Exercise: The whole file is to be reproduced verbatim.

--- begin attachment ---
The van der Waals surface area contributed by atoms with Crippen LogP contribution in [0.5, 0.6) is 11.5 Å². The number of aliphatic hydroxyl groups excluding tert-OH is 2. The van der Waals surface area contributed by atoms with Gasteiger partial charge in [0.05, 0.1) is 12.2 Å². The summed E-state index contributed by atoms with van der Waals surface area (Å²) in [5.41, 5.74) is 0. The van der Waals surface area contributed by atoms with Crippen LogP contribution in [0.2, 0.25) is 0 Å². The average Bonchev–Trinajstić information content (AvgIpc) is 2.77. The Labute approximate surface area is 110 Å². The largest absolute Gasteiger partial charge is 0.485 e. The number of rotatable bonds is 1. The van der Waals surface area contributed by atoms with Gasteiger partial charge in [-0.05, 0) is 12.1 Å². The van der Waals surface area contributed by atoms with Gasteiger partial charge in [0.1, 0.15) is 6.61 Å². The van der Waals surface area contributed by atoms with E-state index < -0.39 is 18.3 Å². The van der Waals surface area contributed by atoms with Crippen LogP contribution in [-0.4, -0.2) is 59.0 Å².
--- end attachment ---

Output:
The van der Waals surface area contributed by atoms with Crippen LogP contribution in [0.5, 0.6) is 11.5 Å². The number of aliphatic hydroxyl groups excluding tert-OH is 2. The van der Waals surface area contributed by atoms with Gasteiger partial charge in [0.05, 0.1) is 12.2 Å². The summed E-state index contributed by atoms with van der Waals surface area (Å²) in [5.41, 5.74) is 0. The van der Waals surface area contributed by atoms with Crippen LogP contribution in [0.2, 0.25) is 0 Å². The average Bonchev–Trinajstić information content (AvgIpc) is 2.77. The Labute approximate surface area is 110 Å². The largest absolute Gasteiger partial charge is 0.485 e. The number of rotatable bonds is 1. The van der Waals surface area contributed by atoms with Gasteiger partial charge in [-0.05, 0) is 12.1 Å². The van der Waals surface area contributed by atoms with Gasteiger partial charge in [0.1, 0.15) is 6.61 Å². The van der Waals surface area contributed by atoms with E-state index < -0.39 is 18.3 Å². The van der Waals surface area contributed by atoms with Crippen LogP contribution in [-0.4, -0.2) is 59.0 Å².